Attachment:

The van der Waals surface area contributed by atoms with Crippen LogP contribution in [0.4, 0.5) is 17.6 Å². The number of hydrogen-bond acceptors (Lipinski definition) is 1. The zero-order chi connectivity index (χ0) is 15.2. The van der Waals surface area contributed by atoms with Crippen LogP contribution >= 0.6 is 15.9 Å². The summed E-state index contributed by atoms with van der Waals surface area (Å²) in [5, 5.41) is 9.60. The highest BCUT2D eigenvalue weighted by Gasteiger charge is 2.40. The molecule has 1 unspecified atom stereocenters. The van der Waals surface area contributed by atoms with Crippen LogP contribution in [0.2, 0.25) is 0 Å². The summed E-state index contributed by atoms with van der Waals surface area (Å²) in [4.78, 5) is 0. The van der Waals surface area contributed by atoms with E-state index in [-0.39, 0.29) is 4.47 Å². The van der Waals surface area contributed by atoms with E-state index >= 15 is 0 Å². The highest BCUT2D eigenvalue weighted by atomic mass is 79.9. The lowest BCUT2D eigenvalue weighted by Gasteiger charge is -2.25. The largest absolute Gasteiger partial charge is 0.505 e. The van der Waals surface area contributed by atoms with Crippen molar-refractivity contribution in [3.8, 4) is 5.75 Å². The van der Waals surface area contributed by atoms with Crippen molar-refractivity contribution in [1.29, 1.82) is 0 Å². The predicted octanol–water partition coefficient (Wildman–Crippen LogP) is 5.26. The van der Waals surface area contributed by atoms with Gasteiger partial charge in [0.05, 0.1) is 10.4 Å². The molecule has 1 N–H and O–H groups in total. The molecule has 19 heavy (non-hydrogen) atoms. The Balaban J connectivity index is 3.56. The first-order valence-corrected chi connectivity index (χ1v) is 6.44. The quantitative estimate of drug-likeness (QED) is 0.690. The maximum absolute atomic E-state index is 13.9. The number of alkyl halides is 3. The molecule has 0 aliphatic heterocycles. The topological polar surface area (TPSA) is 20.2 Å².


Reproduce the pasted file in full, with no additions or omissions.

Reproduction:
The van der Waals surface area contributed by atoms with Crippen LogP contribution in [0.4, 0.5) is 17.6 Å². The number of hydrogen-bond acceptors (Lipinski definition) is 1. The zero-order chi connectivity index (χ0) is 15.2. The van der Waals surface area contributed by atoms with Crippen LogP contribution >= 0.6 is 15.9 Å². The summed E-state index contributed by atoms with van der Waals surface area (Å²) in [5, 5.41) is 9.60. The highest BCUT2D eigenvalue weighted by Gasteiger charge is 2.40. The molecule has 1 unspecified atom stereocenters. The van der Waals surface area contributed by atoms with Crippen LogP contribution in [0.2, 0.25) is 0 Å². The summed E-state index contributed by atoms with van der Waals surface area (Å²) in [4.78, 5) is 0. The van der Waals surface area contributed by atoms with E-state index in [-0.39, 0.29) is 4.47 Å². The van der Waals surface area contributed by atoms with E-state index >= 15 is 0 Å². The highest BCUT2D eigenvalue weighted by atomic mass is 79.9. The lowest BCUT2D eigenvalue weighted by Gasteiger charge is -2.25. The largest absolute Gasteiger partial charge is 0.505 e. The van der Waals surface area contributed by atoms with Crippen molar-refractivity contribution in [3.8, 4) is 5.75 Å². The van der Waals surface area contributed by atoms with Crippen molar-refractivity contribution in [1.29, 1.82) is 0 Å². The predicted octanol–water partition coefficient (Wildman–Crippen LogP) is 5.26. The van der Waals surface area contributed by atoms with Gasteiger partial charge in [0.05, 0.1) is 10.4 Å². The molecule has 1 N–H and O–H groups in total. The molecule has 19 heavy (non-hydrogen) atoms. The Balaban J connectivity index is 3.56. The first-order valence-corrected chi connectivity index (χ1v) is 6.44. The quantitative estimate of drug-likeness (QED) is 0.690. The maximum absolute atomic E-state index is 13.9. The number of alkyl halides is 3. The molecule has 0 aliphatic heterocycles. The topological polar surface area (TPSA) is 20.2 Å².